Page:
The only qualm may be that while it does look smarter than before, the 2017 Volvo XC60 still looks rather identical to the outgoing generation XC60. However, if you are buying a luxury SUV for the first time, this factor will certainly not deter you from considering the new XC60 to be quite soothing to the eyes. On the inside, the new XC60 includes a new open pore veneer trim on the dash that is finished very smoothly, and comes with three leather trims - amber, beige and dark tan. The dark tan, in particular, makes the contrasting shades come out really nicely, and befit the premium tag of the vehicle. You get plenty of lighting inside, a three-zone automatic climate control system, a panoramic sunroof and ample legroom for every passenger of the five-seater SUV.
The 2017 Volvo XC60 had us discussing its technology arsenal for almost 30 minutes on our Facebook Live discussion about it, and even write a near novel on it. The thing is, it is one of those cars that have a host of intricate and advanced technologies, and is one of the very few of its kind that provide a near overload of features. That said, it still does not pose an overwhelming sense of distraction to the driver, and packs all the technology into a neat, user friendly interface.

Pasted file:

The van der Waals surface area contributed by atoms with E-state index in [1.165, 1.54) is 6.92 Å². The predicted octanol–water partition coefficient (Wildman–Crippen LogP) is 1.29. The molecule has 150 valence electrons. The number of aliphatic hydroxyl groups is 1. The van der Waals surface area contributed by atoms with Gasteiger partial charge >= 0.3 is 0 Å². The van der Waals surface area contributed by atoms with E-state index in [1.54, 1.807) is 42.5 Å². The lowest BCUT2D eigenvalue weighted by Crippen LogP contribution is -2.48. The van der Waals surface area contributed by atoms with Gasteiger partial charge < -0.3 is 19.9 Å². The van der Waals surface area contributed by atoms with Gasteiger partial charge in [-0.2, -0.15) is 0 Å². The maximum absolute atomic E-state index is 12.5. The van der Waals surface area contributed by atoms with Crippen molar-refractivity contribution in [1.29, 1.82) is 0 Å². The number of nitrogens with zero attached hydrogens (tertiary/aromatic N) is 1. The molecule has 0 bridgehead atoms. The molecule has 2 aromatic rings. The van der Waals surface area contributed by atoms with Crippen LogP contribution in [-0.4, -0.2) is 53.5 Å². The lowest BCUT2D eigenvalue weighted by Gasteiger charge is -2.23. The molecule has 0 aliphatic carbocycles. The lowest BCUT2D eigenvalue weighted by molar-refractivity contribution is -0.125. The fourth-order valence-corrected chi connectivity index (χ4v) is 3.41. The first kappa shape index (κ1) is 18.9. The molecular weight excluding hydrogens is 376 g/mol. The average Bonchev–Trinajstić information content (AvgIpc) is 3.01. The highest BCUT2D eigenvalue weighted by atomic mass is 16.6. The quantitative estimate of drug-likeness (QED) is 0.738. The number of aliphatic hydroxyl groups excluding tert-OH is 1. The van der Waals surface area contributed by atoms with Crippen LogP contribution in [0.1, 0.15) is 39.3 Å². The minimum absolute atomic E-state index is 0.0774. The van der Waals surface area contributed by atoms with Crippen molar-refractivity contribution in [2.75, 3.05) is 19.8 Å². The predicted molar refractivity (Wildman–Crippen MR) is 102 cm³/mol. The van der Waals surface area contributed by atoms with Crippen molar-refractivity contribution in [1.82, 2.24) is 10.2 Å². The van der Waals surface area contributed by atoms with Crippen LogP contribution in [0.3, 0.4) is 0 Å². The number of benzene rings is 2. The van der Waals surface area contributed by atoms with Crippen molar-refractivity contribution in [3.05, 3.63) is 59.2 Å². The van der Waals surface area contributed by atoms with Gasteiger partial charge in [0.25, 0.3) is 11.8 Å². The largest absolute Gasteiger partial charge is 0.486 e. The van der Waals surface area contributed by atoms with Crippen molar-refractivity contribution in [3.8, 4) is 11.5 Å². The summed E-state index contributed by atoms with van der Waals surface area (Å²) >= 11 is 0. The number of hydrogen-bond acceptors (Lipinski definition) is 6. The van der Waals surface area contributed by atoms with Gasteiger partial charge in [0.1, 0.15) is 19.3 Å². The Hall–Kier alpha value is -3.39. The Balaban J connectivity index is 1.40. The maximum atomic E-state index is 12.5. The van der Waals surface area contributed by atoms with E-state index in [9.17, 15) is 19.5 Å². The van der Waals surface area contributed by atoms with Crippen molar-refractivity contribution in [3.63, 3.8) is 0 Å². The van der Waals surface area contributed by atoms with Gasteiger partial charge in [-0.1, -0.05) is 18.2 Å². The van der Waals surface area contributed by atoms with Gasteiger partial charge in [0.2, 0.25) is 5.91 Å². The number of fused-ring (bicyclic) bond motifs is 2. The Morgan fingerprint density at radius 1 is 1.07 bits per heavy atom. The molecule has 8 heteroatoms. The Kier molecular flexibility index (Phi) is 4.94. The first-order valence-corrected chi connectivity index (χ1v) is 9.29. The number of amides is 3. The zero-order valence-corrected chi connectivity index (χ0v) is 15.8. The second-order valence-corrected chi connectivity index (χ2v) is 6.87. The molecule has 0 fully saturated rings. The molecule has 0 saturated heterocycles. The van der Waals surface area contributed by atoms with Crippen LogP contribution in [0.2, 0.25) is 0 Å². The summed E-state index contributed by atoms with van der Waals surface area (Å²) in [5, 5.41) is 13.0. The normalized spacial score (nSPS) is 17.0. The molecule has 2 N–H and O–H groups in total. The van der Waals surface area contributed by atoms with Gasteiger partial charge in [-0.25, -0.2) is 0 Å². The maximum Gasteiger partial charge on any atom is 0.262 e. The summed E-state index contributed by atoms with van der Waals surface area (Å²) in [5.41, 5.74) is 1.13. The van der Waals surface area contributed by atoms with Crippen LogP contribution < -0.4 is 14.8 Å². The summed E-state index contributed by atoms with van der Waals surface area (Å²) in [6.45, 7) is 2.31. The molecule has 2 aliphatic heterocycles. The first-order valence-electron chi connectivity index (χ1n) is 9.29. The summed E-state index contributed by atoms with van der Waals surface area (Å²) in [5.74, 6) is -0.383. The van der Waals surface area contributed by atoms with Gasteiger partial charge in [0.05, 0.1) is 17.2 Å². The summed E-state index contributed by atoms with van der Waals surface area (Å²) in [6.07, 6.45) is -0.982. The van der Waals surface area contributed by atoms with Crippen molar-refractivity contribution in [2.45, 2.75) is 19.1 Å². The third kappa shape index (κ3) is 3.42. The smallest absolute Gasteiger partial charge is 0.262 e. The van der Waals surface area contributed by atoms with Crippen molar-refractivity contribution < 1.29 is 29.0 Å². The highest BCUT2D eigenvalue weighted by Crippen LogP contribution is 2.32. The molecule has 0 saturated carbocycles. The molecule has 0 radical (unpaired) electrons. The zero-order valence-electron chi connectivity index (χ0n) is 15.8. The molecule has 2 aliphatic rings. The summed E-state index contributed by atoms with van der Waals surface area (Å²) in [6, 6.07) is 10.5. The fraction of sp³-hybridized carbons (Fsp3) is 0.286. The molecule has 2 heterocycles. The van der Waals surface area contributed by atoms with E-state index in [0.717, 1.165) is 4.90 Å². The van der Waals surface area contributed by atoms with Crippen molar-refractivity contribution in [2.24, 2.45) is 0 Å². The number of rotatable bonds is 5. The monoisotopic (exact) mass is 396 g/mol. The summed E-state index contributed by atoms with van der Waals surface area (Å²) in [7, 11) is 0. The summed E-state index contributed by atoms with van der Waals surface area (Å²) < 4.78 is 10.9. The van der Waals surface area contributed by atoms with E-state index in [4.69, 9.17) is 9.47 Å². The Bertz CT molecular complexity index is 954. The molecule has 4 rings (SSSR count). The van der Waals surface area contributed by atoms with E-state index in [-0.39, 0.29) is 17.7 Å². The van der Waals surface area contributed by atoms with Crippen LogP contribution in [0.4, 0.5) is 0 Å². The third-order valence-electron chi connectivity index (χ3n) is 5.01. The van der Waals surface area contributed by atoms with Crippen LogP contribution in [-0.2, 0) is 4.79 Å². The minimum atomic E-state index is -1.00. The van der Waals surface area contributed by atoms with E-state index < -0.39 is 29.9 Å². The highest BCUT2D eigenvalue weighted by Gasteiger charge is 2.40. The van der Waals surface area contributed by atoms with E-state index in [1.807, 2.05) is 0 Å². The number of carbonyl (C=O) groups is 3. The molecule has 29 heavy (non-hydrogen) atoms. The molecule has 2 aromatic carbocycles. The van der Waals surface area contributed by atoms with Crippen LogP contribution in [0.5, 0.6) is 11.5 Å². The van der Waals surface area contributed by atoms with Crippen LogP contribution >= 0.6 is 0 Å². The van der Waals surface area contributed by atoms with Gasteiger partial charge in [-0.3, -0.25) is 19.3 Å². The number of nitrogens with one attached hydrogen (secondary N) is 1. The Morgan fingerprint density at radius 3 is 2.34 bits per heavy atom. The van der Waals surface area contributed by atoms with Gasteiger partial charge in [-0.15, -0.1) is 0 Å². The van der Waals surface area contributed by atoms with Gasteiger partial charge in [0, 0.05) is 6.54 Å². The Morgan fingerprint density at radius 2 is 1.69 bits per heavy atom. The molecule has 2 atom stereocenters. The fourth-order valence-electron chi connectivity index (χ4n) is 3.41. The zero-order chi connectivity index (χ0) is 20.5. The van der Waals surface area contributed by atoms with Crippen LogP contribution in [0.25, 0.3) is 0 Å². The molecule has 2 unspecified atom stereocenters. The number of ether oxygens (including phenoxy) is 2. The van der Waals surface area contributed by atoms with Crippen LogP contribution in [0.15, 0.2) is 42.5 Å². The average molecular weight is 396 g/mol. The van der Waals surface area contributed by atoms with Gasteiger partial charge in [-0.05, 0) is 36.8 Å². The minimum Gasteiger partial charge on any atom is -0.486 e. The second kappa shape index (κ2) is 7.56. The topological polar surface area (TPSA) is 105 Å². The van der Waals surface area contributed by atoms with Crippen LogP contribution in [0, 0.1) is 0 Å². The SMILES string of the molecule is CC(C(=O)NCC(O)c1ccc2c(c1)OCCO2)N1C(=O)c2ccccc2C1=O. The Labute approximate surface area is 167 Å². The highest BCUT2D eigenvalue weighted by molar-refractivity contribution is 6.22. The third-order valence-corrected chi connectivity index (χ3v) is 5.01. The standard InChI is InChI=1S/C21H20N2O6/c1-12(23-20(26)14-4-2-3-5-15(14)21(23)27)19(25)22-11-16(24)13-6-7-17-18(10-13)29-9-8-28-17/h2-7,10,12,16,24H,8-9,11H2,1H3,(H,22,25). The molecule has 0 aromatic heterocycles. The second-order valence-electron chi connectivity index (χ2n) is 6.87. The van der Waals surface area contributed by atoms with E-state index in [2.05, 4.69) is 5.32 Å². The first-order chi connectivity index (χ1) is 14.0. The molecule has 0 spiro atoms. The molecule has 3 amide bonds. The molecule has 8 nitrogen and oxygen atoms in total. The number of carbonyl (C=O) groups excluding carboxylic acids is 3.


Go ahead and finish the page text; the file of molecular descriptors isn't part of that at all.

The new Volvo XC60 has a lot of tempting elements on offer for luxury SUV buyers, and can provoke a serious thought to divert away from the usual preferences. Volvo states that the XC60 is its bestselling car across the world, and we expect the 2017 Volvo XC60 to be the same in India, as well. Launched today, and priced very competitively at Rs. 55.9 lac (ex-showroom, pan-India), the 2017 Volvo XC60 has everything that it should take to finally make Volvo gain a larger share of the Indian luxury car market.